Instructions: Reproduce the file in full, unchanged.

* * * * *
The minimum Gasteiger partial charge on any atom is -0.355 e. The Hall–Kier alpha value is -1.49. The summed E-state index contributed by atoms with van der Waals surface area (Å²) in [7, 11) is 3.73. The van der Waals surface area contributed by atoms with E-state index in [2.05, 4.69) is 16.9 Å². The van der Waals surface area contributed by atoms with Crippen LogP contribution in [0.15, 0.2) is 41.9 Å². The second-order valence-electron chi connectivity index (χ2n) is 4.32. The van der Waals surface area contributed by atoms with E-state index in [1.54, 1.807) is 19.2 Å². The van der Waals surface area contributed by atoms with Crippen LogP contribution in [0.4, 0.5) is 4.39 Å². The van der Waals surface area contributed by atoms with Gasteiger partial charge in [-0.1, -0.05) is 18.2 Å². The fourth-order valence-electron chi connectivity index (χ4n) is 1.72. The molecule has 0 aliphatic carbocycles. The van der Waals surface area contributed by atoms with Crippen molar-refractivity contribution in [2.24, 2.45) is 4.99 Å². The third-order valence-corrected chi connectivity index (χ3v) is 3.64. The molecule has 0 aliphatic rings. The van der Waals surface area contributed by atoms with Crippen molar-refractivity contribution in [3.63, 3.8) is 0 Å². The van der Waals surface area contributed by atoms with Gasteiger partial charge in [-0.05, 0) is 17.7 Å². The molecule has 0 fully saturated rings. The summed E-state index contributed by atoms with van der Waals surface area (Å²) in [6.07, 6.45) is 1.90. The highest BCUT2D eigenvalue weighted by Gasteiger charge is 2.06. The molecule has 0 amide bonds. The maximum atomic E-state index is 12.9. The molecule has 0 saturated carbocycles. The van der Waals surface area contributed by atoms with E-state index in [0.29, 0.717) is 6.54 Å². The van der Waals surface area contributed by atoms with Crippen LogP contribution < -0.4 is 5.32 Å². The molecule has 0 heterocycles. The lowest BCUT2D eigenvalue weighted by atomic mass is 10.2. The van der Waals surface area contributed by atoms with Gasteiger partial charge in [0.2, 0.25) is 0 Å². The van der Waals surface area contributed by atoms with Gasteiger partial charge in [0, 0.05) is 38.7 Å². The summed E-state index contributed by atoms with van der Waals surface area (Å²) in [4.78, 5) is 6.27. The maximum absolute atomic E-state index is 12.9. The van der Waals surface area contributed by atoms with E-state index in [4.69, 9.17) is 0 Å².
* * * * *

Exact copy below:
The minimum Gasteiger partial charge on any atom is -0.355 e. The Hall–Kier alpha value is -1.49. The summed E-state index contributed by atoms with van der Waals surface area (Å²) in [7, 11) is 3.73. The van der Waals surface area contributed by atoms with E-state index in [2.05, 4.69) is 16.9 Å². The van der Waals surface area contributed by atoms with Crippen LogP contribution in [0.15, 0.2) is 41.9 Å². The second-order valence-electron chi connectivity index (χ2n) is 4.32. The van der Waals surface area contributed by atoms with E-state index in [1.54, 1.807) is 19.2 Å². The van der Waals surface area contributed by atoms with Crippen LogP contribution in [0.4, 0.5) is 4.39 Å². The van der Waals surface area contributed by atoms with Gasteiger partial charge in [-0.1, -0.05) is 18.2 Å². The fourth-order valence-electron chi connectivity index (χ4n) is 1.72. The molecule has 0 aliphatic carbocycles. The van der Waals surface area contributed by atoms with Crippen molar-refractivity contribution in [2.24, 2.45) is 4.99 Å². The third-order valence-corrected chi connectivity index (χ3v) is 3.64. The molecule has 0 aliphatic rings. The van der Waals surface area contributed by atoms with Crippen molar-refractivity contribution in [3.63, 3.8) is 0 Å². The van der Waals surface area contributed by atoms with Gasteiger partial charge in [-0.05, 0) is 17.7 Å². The molecule has 0 fully saturated rings. The summed E-state index contributed by atoms with van der Waals surface area (Å²) in [6.07, 6.45) is 1.90. The highest BCUT2D eigenvalue weighted by Gasteiger charge is 2.06. The molecule has 0 amide bonds. The maximum atomic E-state index is 12.9. The molecule has 0 saturated carbocycles. The van der Waals surface area contributed by atoms with E-state index in [0.29, 0.717) is 6.54 Å². The van der Waals surface area contributed by atoms with Crippen LogP contribution < -0.4 is 5.32 Å². The molecule has 0 heterocycles. The lowest BCUT2D eigenvalue weighted by atomic mass is 10.2. The van der Waals surface area contributed by atoms with Gasteiger partial charge in [0.2, 0.25) is 0 Å². The van der Waals surface area contributed by atoms with Gasteiger partial charge in [0, 0.05) is 38.7 Å². The summed E-state index contributed by atoms with van der Waals surface area (Å²) in [4.78, 5) is 6.27. The maximum absolute atomic E-state index is 12.9. The van der Waals surface area contributed by atoms with E-state index in [4.69, 9.17) is 0 Å².